What Questions Should I Ask When Looking At Homes?

 

As you’ll see in this video, many of your questions should focus on potential problems and maintenance issues.

Does anything need to be replaced? What things require ongoing maintenance like paint, roof, heating and AC, appliances and carpet?

Also ask about the house and neighborhood focusing on quality of life issues. Be sure the seller’s or real estate agent’s answers are clear and complete.

Like the video says, ask questions until you understand all of the information they’ve given.

Making a list of questions ahead of time will help you organize your thoughts and arrange all of the information you receive. The HUD Home Scorecard can help you develop your question list and keep a record for each potential home.

How Can I Find Out Information About My Credit History?

 

Watch this video and take a few notes! There are three major credit reporting companies:

  • Equifax – www.equifax.com 1-800-685-1111
  • Experian – www.experian.com 1-888-397-3742
  • Trans Union – www.transunion.com 1-800-916-8800

Obtaining your credit history is as easy as calling and requesting one. Once you receive the report, it’s important to verify its accuracy.

How Are Pre-Qualifying And Pre-Approval Different?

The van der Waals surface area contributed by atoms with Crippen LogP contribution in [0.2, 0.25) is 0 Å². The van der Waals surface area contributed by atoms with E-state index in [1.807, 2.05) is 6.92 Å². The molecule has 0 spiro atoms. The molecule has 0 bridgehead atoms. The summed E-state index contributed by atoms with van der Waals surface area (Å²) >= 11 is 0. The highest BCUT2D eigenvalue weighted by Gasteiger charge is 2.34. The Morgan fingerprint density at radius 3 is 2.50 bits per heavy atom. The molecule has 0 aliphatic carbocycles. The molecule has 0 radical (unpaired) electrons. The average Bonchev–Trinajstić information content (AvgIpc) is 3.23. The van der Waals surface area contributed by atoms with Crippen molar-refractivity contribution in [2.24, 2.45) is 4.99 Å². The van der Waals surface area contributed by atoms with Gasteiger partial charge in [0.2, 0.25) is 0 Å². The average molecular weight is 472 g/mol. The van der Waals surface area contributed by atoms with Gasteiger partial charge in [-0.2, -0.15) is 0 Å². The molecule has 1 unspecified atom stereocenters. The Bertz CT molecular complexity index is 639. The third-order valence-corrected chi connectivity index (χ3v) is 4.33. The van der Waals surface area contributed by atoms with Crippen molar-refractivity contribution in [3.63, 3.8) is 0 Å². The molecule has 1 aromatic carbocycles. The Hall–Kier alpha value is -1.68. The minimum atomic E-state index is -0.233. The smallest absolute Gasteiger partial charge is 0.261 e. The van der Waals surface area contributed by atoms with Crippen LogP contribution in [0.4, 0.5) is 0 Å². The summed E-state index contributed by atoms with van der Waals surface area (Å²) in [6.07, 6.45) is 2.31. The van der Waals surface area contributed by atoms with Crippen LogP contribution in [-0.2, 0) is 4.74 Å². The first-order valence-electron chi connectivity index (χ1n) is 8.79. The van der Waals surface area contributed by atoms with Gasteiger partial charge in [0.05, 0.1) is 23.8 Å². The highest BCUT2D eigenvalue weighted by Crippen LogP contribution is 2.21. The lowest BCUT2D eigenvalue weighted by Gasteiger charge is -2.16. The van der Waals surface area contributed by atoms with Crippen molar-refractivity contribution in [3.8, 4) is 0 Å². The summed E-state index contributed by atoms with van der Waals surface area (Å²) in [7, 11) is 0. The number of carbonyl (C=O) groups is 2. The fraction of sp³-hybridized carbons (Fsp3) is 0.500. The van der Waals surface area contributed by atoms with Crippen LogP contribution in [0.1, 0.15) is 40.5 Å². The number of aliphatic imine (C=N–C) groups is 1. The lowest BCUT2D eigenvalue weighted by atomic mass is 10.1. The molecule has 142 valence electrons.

Watch this video and it’ll make sense.

Pre-qualification is an informal way to see how much you maybe able to borrow. You can be ‘pre-qualified’ over the phone with no paperwork by telling a lender your income, your long-term debts and how large a down payment you can afford. Without any obligation, this helps you arrive at a ballpark figure of the amount you may have available to spend on a house.

Pre-approval is a lender’s actual commitment to lend to you. It involves assembling financial records and going through a preliminary approval process. Pre-approval gives you a definite idea of what you can afford and shows sellers that you are serious about buying.

What Is A Credit Bureau Score And How Do Lenders Use Them?

 

As we show you in this video, a credit bureau score, or “credit score” is a number based upon your credit history that represents the possibility that you will be unable to repay a loan.

Lenders use it to determine your ability to qualify for a mortgage loan.

The better the score, the better your chances are of getting a favorable loan.